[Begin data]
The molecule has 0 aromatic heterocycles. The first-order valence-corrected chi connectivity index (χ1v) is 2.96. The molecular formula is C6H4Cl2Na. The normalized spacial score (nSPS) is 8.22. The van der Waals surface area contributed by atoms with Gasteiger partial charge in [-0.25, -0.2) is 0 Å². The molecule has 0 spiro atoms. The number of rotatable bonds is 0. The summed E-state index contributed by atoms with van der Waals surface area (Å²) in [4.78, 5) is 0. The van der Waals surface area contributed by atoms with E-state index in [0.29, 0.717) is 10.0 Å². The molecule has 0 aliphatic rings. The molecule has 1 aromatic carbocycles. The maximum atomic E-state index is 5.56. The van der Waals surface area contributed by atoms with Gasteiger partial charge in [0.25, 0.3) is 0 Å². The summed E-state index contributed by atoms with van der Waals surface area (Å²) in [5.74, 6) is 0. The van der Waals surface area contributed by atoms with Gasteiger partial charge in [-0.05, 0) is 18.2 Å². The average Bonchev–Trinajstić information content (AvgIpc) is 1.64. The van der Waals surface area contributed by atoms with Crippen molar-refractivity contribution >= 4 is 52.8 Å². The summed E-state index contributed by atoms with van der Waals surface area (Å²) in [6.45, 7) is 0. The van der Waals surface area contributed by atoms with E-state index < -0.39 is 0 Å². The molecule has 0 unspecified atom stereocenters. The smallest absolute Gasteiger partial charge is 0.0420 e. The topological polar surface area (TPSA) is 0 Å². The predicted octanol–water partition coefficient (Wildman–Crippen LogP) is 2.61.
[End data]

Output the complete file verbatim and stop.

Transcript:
The molecule has 0 aromatic heterocycles. The first-order valence-corrected chi connectivity index (χ1v) is 2.96. The molecular formula is C6H4Cl2Na. The normalized spacial score (nSPS) is 8.22. The van der Waals surface area contributed by atoms with Gasteiger partial charge in [-0.25, -0.2) is 0 Å². The molecule has 0 spiro atoms. The number of rotatable bonds is 0. The summed E-state index contributed by atoms with van der Waals surface area (Å²) in [4.78, 5) is 0. The van der Waals surface area contributed by atoms with E-state index in [0.29, 0.717) is 10.0 Å². The molecule has 0 aliphatic rings. The molecule has 1 aromatic carbocycles. The maximum atomic E-state index is 5.56. The van der Waals surface area contributed by atoms with Gasteiger partial charge in [0.25, 0.3) is 0 Å². The summed E-state index contributed by atoms with van der Waals surface area (Å²) in [5.74, 6) is 0. The van der Waals surface area contributed by atoms with Gasteiger partial charge in [-0.05, 0) is 18.2 Å². The average Bonchev–Trinajstić information content (AvgIpc) is 1.64. The van der Waals surface area contributed by atoms with Crippen molar-refractivity contribution >= 4 is 52.8 Å². The summed E-state index contributed by atoms with van der Waals surface area (Å²) in [6.45, 7) is 0. The van der Waals surface area contributed by atoms with E-state index < -0.39 is 0 Å². The molecule has 0 unspecified atom stereocenters. The smallest absolute Gasteiger partial charge is 0.0420 e. The topological polar surface area (TPSA) is 0 Å². The predicted octanol–water partition coefficient (Wildman–Crippen LogP) is 2.61.